5 Types of Gigantic Sauropod Dinosaurs

Written by Heather Hall
Published: December 30, 2022
Share on:

Advertisement


Sauropods were the dominant herbivores of the Jurassic period and were characterized by their long necks, long tails, and four-legged stance. These large dinosaurs had a unique body shape with an elongated neck, small heads compared to their bodies, thick legs, and a bulky torso. They often reached lengths up to 40 to 150 feet or more from head to tail! Even the smallest dwarf sauropods were 20 feet long. So, let’s discover some of the gigantic sauropod dinosaurs!

About Sauropods

Sauropods typically weigh between 20 and 70 tons, which is equivalent to 10 to 35 elephants! The most impressive feature of sauropods was undoubtedly their size, but they also had other features that made them stand out among other dinosaur species. Their powerful limb muscles gave them strength for both walking on land and swimming when necessary. Additionally, many species featured large claws on each foot, which helped them easily travel through different terrains and grasp trees and branches when they reared up on their hind legs to eat. An interesting trait shared amongst all sauropod dinosaurs was their digestive system which allowed them to consume huge amounts of vegetation at one time while still maintaining their immense size. This unique ability meant they could feed continuously throughout the day without having any fear of running out of food sources like some smaller animals do in the wild today.

Sauropods were also one of the longest-living groups, existing for approximately 1040 million years in a wide variety of habitats around the world.

4,284 People Couldn't Ace This Quiz

Think You Can?

Fossilized bones or footprints belonging to sauropods have been found on every continent except Antarctica, indicating they had a truly global distribution. Their greatest abundance was during the Jurassic Period, but they continued to exist until the Upper Cretaceous period when many other dinosaur species went extinct. The impressive range and longevity of these iconic creatures make them an enduring source of fascination for paleontologists.

Brachiosaurus

3D rendering of a Brachiosaurus

The brachiosaurus, like other sauropods, had massive, trunk-like legs.

©Daniel Eskridge/Shutterstock.com

Brachiosaurus was one of the largest sauropod dinosaurs ever to exist. It could reach up to 72 feet in length and weigh fifty metric tons. Its most distinctive feature is its long neck, which lent it its name “brachiosaurus” from Greek for “arm lizard” due to its resemblance to an arm when viewed from a side profile.

Unlike other dinosaurs, brachiosaurus has been observed by paleontologists as having herding behavior and evidence of parental care, with juvenile specimens often being seen alongside adult individuals. This behavior suggests that they had some level of social interaction and complex behaviors not usually associated with other dinosaur species.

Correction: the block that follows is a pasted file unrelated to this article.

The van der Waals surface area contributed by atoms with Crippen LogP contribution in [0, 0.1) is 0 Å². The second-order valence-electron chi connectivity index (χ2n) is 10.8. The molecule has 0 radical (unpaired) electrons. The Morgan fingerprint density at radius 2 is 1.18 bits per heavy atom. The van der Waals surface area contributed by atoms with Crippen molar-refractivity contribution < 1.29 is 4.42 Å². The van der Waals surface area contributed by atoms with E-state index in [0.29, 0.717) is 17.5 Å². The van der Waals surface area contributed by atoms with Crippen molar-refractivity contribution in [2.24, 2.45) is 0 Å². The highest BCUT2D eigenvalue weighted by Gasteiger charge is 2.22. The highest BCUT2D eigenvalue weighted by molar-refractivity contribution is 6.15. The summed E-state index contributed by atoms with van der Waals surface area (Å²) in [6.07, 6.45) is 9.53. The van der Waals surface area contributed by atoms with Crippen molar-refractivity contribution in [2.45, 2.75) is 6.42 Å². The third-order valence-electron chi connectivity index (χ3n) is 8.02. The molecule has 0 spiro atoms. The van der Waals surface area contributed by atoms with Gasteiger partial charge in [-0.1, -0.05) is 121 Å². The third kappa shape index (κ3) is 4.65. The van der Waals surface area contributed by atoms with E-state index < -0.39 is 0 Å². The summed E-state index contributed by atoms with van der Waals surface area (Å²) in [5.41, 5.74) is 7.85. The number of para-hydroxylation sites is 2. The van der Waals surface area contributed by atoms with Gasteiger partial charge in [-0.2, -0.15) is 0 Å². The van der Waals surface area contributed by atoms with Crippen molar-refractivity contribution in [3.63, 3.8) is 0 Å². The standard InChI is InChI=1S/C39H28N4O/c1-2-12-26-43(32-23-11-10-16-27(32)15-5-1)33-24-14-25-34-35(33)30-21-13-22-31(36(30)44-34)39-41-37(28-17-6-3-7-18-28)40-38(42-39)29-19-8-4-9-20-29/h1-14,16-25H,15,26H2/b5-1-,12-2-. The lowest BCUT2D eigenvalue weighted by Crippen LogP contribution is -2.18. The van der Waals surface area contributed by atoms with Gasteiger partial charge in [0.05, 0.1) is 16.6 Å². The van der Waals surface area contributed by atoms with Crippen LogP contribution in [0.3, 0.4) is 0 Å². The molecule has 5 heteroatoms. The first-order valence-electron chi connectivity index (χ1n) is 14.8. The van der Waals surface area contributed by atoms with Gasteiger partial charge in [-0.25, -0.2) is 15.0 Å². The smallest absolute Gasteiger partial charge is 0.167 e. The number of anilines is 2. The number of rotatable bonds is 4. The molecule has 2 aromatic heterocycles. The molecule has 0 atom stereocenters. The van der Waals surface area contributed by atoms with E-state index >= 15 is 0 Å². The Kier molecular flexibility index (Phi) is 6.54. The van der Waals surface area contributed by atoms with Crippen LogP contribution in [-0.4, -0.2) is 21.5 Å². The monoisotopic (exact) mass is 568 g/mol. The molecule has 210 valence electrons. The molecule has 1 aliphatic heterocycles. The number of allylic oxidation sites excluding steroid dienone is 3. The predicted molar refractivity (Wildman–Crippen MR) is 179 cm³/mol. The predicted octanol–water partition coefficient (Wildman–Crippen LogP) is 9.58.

Despite their size, brachiosaurs were vegetarians who ate vegetation such as ferns, cycads, and horsetails. They would use their powerful jaws equipped with numerous teeth arranged in batteries along the jaw edges to munch on these plants like modern-day cows chew cud today!

Diplodocus

Diplodocus was a sauropod dinosaur that lived in North America during the late Jurassic era

The Diplodocus was a long-necked and long-tailed sauropod that could grow up to 85 feet in length!

©Daniel Eskridge/Shutterstock.com

Diplodocus was one of the largest sauropod dinosaurs, measuring up to 79 to 85 feet in length and weighing up to 15 tons. That is the size of four elephants! Its body shape is distinctive; its neck and tail are long and straight, while its head is relatively small.

Diplodocus had different teeth than some other sauropods. The crowns were longer and more slender, with blunt, triangular points. Some scientists believe their feeding pattern was to bite down on the branch and pull their head back, stripping the branches of their foliage. Some evidence of titanosaurus and diplodocus suggests that they laid their eggs communally over a large area in pits that they covered with vegetation.

Apatosaurus

The apatosaurus reached lengths of up to 75 feet!

Most apatosaurus dinosaurs lived in herds for protection against predators.

©Daniel Eskridge/Shutterstock.com

Apatosaurus was one of the largest sauropod dinosaurs. It had an impressive length of up to 75 feet and a weight of 16 to 22 tons. That is the weight of three elephants! It had a long neck and tail, four thick legs, and a small head with large eyes.